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How Often is Short Stature Predictive of Celiac Disease?
by Ron Hoggan

Following some debate on sci.med, I decided to explore the issue of short stature as a predictor of celiac disease. A Medline search revealed 54 articles listing both short stature and celiac disease. Given the relatively small body of literature on this disease, that number alone has some significance.

Of course, not all these articles could be found in the local Medical library, so I will have to await the arrival of the others to render a full accounting. Nonetheless, some significant information can be gleaned from those I was able to access immediately.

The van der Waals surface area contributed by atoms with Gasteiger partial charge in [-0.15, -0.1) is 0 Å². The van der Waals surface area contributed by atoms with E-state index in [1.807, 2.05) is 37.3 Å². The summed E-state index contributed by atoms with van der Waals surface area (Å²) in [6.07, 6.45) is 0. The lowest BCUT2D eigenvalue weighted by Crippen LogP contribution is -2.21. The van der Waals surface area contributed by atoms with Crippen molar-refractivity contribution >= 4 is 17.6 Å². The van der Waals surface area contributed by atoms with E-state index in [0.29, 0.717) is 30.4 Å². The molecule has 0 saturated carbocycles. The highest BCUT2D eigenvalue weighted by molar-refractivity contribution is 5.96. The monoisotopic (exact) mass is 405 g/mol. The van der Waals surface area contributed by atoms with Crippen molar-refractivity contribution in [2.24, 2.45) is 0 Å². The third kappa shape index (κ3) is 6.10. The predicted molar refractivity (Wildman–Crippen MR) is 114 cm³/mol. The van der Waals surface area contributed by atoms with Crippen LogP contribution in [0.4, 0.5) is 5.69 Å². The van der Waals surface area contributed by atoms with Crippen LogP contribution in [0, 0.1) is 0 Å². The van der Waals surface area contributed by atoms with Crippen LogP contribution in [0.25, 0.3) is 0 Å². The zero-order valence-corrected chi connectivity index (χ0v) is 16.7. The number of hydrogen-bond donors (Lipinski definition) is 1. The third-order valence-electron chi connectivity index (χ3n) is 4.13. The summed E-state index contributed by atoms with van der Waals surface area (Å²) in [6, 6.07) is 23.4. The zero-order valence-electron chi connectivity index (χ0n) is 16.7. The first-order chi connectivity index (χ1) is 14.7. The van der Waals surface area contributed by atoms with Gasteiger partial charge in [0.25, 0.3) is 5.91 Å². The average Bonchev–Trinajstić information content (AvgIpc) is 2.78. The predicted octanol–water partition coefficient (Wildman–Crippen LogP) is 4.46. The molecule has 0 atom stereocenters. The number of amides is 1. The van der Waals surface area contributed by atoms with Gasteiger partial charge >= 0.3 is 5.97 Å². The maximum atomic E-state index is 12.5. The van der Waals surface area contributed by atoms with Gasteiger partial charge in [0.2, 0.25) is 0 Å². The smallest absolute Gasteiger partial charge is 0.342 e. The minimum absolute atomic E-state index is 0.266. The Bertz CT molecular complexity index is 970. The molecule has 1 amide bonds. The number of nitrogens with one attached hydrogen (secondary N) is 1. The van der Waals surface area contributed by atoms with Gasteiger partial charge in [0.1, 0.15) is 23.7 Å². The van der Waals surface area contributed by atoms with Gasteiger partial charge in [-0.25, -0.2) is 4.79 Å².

Cacciari et al reported, in 1983, an 8.3% incidence of total villous atrophy and response to gluten-free diet among a random population of children with short stature (1). Because of the date of their study, they could not assert a diagnosis of celiac disease, as the diagnostic criteria of the time required three biopsies punctuated by a gluten challenge. By today's standards they would not need to qualify their assertion of celiac disease with the term "probable" as they did then. A positive response to the diet, following discovery of villous atrophy is sufficient. Unfortunately, Cacciari excluded all but the children with total villous atrophy. Those with partial atrophy were not included. Information from a later report by some of the same investigators suggests that the incidence might have approached 20% had they included the children with partial atrophy.